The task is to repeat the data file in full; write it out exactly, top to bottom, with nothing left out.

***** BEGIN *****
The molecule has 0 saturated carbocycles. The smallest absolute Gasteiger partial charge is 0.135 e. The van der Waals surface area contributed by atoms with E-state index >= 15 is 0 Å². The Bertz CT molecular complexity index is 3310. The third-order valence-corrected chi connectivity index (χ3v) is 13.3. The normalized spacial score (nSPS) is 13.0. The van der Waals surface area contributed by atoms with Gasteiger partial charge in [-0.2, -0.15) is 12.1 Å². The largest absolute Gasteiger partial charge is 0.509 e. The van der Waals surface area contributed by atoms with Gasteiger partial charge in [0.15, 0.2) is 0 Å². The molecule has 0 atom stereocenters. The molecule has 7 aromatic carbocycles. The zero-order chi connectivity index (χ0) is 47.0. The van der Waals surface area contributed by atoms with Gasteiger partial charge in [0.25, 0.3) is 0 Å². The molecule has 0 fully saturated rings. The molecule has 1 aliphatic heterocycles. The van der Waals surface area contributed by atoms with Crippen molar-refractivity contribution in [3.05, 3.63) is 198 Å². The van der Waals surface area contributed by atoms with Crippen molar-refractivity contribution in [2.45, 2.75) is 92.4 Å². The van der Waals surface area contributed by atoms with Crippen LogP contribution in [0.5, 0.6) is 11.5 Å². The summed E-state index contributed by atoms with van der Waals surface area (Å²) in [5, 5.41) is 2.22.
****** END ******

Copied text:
The molecule has 0 saturated carbocycles. The smallest absolute Gasteiger partial charge is 0.135 e. The van der Waals surface area contributed by atoms with E-state index >= 15 is 0 Å². The Bertz CT molecular complexity index is 3310. The third-order valence-corrected chi connectivity index (χ3v) is 13.3. The normalized spacial score (nSPS) is 13.0. The van der Waals surface area contributed by atoms with Gasteiger partial charge in [-0.2, -0.15) is 12.1 Å². The largest absolute Gasteiger partial charge is 0.509 e. The van der Waals surface area contributed by atoms with Gasteiger partial charge in [0.15, 0.2) is 0 Å². The molecule has 0 atom stereocenters. The molecule has 7 aromatic carbocycles. The zero-order chi connectivity index (χ0) is 47.0. The van der Waals surface area contributed by atoms with Gasteiger partial charge in [0.25, 0.3) is 0 Å². The molecule has 0 fully saturated rings. The molecule has 1 aliphatic heterocycles. The van der Waals surface area contributed by atoms with Crippen molar-refractivity contribution in [3.05, 3.63) is 198 Å². The van der Waals surface area contributed by atoms with Crippen molar-refractivity contribution in [2.45, 2.75) is 92.4 Å². The van der Waals surface area contributed by atoms with Crippen LogP contribution in [0.5, 0.6) is 11.5 Å². The summed E-state index contributed by atoms with van der Waals surface area (Å²) in [5, 5.41) is 2.22.